Those aren't my words (sadly) but Brooker's uncanny description of Jade Goody's mother Jackiey. There's no doubting this Guardian journalist and co-creator of Nathan Barley has a way with the entertaining insult. From Nigella Lawson to Jamie Oliver to Jeremy Kyle, if their mug has appeared on TV then Charlie Brooker is almost certain to be slagging it off in some of the most inventively evil prose imaginable. Adrien Brody is 'a cross between Ross from Friends and a disappointed sundial'. I mean, really, that's genius. When Brooker's good, he's really good. I almost choked on my tea. 'Anne Robinson's face now appears so tight and Botoxed she seems to be pushing it through the taut skin of a tambourine'. I laughed until my ribcage ached.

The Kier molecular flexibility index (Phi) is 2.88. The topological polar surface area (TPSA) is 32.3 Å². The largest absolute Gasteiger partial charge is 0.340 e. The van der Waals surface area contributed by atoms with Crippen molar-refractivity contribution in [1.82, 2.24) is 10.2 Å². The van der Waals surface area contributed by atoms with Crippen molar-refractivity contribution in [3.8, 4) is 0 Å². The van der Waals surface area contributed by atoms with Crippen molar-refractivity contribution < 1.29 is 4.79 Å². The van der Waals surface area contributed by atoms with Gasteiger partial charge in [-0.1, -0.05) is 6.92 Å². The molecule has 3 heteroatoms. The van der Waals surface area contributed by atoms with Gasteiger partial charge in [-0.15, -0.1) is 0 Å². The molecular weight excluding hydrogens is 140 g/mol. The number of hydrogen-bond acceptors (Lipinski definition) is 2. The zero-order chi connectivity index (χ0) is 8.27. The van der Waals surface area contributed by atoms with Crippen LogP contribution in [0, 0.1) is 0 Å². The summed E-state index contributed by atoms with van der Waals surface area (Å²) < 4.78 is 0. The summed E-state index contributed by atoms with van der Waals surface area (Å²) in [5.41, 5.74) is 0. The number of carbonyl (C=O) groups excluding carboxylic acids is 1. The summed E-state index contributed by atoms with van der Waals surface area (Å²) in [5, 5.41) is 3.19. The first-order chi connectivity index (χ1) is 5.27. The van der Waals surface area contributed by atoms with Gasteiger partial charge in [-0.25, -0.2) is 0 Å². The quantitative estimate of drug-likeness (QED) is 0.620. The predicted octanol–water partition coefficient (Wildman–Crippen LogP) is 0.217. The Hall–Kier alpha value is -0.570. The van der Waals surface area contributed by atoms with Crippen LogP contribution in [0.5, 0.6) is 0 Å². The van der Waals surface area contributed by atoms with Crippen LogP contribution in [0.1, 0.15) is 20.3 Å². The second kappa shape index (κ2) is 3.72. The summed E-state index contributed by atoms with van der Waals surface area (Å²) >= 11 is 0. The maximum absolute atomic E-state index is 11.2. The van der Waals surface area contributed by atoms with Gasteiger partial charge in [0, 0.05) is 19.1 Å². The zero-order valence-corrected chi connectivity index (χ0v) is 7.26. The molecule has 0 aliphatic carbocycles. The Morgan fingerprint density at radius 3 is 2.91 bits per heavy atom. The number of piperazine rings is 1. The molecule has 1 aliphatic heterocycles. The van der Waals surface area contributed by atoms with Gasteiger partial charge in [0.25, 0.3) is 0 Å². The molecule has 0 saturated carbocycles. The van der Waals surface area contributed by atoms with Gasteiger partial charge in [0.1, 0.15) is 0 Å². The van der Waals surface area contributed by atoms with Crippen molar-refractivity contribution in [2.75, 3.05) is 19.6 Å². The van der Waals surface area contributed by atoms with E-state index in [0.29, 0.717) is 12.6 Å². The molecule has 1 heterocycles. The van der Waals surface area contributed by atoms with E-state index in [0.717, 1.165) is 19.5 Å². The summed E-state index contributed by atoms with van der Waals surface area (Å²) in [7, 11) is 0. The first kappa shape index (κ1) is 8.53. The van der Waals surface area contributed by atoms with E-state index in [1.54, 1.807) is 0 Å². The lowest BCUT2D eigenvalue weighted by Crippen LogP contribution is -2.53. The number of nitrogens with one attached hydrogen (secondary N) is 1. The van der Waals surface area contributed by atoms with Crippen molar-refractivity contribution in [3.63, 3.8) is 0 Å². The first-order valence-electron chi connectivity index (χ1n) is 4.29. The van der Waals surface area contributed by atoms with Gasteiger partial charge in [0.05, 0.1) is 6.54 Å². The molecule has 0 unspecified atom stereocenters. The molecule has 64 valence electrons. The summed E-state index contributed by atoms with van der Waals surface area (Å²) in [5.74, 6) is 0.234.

The whole book isn't this funny, though. Which is good in a way because it gears you up for the really hilarious bits (and stops your cheek muscles from going into spasm). A quote from SpikeMagazine.com points out that he's not 'a one trick pony', but he kind of is, to be honest. That's not necessarily a problem, though - it depends on the trick. If you found a pony that did nothing but wash your dishes, you might not mind if it only knew the one trick. To compare Brooker to Chris (typed Christ first of all) Morris, his Nathan Barley writing partner, is to lose sight of the fact that Morris is a true innovator without whom etc etc, while Brooker is basically a curmudgeonly git, albeit the funniest one in the universe. He's like those two old men in the audience of the Muppet Show, with their white whiskery faces, heckling away. It's not just the gogglebox he loathes, but a variety of other random elements that impinge on his universe. He's spot on most of the time, except for the fact he hates kids and Macs, two things I'm especially fond of. It's unsettling to find yourself (or your likes) on the sharp edge of his tongue. He's bang on, though, about Richard Littlejohn, and George Bush, and Daleks patrolling the streets. Then he inexplicably goes ligging at Glastonbury with Aisleyne from Big Brother, and in one fell swoop shatters all the respect you built up for him over the past three hundred pages. It's like when Woody Allen decided, hey, the Oscars are cool after all; Bob Dylan getting into bed with Starbucks. A four-star read overall, then, with plenty of five-star sentences. And if you like this, try film critic Joe Queenan's 'If You're Talking to Me, Your Career Must be in Trouble', a kind of softcore ancestor of the rampant misanthropy that Brooker does so very, very well.